North Atlantic Right Whale

This is my paper for Coursera.

The North Atlantic Right Whale

right whale
(Source)

The North Atlantic right whale was given the name ‘right whale’ because sailors believed it was the right whale to hunt. The right whale is a slow swimmer, swims close to shore and floats when dead; all things that a sailor would find helpful when trying to kill a whale and retrieve it. The right whale has no dorsal fin, like other baleen whales, instead it has a broad wide back. But it’s paddle-like flippers and triangular fluke help it navigate the ocean. Like other whales, the right whale makes moans and sounds to communicate, but unlike other whales the right whale also communicates with a ‘baleen rattle’. This sound happens when they are feeding and water passes through the baleen plates making a rattling sound.

The scientific name of the right whale is Eubalaena Glacialis which means ‘true whale of ice.’ The taxonomic information is: Kingdom: Animalia, Phylum: Chordata, Class: Mammalia, Order: Cetacea, Family: Balaenidae, Genus: Eubalaena. The common name is the North Atlantic right whale. A related species of the Right whale is the North Pacific right whale and the Southern right whale.

The North Atlantic right whale ranges in size from 40-60 ft long (13-16 m) and weighs from 140,000-200,000 lbs (63.500-90,000 kg). They have a sturdy, black body with no dorsal fin and callouses on their heads and sometimes white patches on their bellies. Their range is the Atlantic ocean between 20 and 60 degrees latitude. Most right whale nurseries are in shallow coastal water. Their are five areas that are high use for North Atlantic right whales they are: Coastal Florida and Georgia, Great South Channel, Massachusetts Bay and Cape Cod Bay, Bay of Fundy and the Scotian Shelf. It is believed that there are only 300 to 400 North Atlantic right whales left in the ocean.

The right whale can live to be about 50 years old, there is come conjecture that they might live as long as 100 years. Female right whales give birth to their first calf at about 10 years old. The gestation period is one year in length. The right whales gives birth in shallow coastal waters off the coast of Georgia and Florida from December to March. A female gives birth to one calf every three to five years. The calf nurses from the mother for 10-12 months and generally stays close to her for a long period of time.

Although the right whale is a baleen whale, it feeds differently than most. It tends to skim the surface and remove zooplankton while moving it’s mouth and baleen back and forth. They have about 225 baleen plates in their mouths that help them feed on 2,600 lbs of zooplankton per day. They eat zooplankton which includes copepods, euphausiids, and cyprids.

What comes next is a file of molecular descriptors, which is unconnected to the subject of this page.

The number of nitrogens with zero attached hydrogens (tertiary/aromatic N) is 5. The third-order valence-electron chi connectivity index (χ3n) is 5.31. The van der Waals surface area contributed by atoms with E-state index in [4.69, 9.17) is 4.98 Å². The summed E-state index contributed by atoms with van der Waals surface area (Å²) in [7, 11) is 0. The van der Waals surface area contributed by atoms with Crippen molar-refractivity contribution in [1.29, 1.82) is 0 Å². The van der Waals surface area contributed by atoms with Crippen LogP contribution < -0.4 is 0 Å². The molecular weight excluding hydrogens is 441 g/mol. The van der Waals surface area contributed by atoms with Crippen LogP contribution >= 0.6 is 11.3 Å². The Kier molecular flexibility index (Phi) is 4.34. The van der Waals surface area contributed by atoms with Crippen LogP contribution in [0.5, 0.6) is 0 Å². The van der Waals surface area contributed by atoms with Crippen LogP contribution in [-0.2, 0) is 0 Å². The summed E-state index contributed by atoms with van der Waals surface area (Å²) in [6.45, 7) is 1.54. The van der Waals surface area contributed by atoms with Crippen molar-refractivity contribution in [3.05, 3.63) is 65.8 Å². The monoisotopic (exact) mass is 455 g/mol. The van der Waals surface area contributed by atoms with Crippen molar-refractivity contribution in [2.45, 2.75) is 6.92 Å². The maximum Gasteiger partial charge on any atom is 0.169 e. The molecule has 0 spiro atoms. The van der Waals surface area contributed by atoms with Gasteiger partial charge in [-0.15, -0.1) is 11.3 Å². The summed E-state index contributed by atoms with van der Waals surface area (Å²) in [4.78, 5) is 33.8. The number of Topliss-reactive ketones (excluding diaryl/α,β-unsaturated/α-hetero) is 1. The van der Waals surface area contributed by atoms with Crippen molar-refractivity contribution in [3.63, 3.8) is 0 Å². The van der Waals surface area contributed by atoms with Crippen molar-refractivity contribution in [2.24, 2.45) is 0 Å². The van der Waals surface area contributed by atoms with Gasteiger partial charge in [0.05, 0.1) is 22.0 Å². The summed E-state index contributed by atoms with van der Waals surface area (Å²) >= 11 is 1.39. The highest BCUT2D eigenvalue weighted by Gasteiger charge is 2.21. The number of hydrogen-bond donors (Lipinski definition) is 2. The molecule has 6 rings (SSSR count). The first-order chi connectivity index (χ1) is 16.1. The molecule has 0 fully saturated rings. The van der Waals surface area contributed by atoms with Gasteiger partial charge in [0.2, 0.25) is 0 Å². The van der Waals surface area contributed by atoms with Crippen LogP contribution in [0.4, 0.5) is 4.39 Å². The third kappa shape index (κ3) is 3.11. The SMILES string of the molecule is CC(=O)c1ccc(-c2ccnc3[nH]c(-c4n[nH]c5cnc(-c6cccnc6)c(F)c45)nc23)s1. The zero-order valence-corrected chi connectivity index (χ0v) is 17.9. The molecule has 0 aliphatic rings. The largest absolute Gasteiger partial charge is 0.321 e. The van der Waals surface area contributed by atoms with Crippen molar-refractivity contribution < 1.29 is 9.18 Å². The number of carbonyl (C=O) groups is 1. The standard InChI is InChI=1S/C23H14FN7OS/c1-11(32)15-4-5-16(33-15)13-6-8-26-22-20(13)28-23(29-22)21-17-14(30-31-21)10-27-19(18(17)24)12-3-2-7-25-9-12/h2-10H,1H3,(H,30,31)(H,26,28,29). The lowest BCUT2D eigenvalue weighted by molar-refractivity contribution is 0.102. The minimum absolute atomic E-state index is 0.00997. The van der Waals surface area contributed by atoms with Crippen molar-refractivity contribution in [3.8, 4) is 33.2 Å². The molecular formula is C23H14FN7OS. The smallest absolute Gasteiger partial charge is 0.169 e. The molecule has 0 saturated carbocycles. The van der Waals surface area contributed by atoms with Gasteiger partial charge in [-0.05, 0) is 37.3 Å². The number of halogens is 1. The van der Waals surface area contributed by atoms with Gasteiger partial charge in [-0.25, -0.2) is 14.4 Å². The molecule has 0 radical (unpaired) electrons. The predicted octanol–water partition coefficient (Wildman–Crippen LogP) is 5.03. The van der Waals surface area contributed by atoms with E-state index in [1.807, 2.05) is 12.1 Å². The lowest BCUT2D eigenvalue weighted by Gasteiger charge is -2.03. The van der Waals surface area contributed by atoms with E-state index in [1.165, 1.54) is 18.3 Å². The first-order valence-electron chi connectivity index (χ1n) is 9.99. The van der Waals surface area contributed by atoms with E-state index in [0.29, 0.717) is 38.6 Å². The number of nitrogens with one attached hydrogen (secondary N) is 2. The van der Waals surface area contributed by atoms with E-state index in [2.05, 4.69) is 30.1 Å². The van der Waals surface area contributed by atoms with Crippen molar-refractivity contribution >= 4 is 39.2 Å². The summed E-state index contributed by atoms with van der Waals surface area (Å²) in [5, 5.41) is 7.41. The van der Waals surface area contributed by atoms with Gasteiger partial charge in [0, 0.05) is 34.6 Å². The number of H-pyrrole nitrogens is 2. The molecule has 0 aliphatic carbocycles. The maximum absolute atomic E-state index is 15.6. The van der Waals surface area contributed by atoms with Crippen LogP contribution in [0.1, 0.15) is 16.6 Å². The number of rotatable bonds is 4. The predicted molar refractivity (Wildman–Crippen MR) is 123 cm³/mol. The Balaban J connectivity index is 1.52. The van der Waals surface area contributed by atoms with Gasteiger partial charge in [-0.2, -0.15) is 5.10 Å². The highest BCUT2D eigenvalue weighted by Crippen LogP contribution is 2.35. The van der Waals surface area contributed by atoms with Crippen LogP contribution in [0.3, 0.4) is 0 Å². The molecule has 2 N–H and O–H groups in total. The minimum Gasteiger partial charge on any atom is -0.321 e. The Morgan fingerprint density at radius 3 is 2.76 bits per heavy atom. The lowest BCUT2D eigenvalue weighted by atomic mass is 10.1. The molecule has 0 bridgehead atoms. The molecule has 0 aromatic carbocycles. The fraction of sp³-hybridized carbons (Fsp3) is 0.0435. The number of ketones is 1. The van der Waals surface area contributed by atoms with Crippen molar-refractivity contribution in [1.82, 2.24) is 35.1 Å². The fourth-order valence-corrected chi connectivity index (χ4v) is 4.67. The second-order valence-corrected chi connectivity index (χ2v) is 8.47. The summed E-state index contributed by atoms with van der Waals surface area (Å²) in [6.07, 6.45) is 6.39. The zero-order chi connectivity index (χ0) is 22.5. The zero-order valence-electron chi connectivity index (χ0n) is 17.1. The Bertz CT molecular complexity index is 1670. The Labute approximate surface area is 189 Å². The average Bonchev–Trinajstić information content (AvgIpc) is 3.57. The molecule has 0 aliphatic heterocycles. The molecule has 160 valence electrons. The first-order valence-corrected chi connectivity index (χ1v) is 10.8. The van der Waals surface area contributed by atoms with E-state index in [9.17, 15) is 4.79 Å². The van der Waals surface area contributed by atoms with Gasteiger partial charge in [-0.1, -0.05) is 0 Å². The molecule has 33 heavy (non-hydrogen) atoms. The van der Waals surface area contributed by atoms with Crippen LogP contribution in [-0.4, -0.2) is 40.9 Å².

One thing that I did not mention about the right whale is its callouses. Right whales have callouses that are white on their faces. They are white because of cyamids. These tiny creatures are crustaceans related to skeleton shrimp and are parasites. In the case of the right whale they settle on the callouses and eat algae that attaches to the whale. The white cyamids make distinctive patterns on each right whale, thus allowing scientists to tell right whales apart by their callous/lice patterns.

The main threat faced by the right whale is human interference. Originally the population of these whales was depleted due to whaling ventures. Now boats, ships and fishing nets can all cause harm to these whales. To help protect them, the NOAA works with people to educate them about right whales and tells them how to avoid ship strikes. The NOAA uses photographs of individual whales to tell boaters where the whales are so they won’t bump into them. The NOAA also works to reduce net entanglement by setting limits on where fishing nets can be used.

One expert on North Atlantic right whales is Amy Knowlton. She is a right whale researcher that works for the New England aquarium. She loved whales from an early age and went to Boston college to study Geography. She did a semester called ‘Sea semester in Woods Hole’ and spent 12 weeks studying the ocean. It was this trip that got her interested in the ocean. She started volunteering at the New England aquarium and attached herself to the right whale research program. She’s been hooked ever since. Most of her job is spent analyzing data and matching up right whale photos to figure out what the population status is at.

Here are three references for further reading:
1. Harrison, Molly, (2005), The Kids’ Times: Right whale. NOAA publication. http://www.nmfs.noaa.gov/pr/pdfs/education/kids_times_whale_right.pdf
This is a good site for kids, it gives a lot of important information about right whales but is written in a style that kids will be able to read.

2. Mellinger, D. K., Nieukirk, S. L., Matsumoto, H., Heimlich, S. L., Dziak, R. P., Haxel, J., Fowler, M., Meinig, C. and Miller, H. V. (2007), Seasonal occurrence of North Atlantic right whlae (Eubalaena Glacialis) vocalizations at two sites on the Scotian Shelf. Marine Mammal Science, 23: 856–867.
This article is about using recorded calls of the right whales to ascertain feeding patterns and right whale movements.

3. Cupka, David and Murphy, Margaret, (2005) North Atlantic Right Whale. South Carolina state documents. http://portal.dnr.sc.gov/cwcs/pdf/rightwhale.pdf
This article gives information on the background of the right whale, population, status, habitat and more in an easy to read manner.

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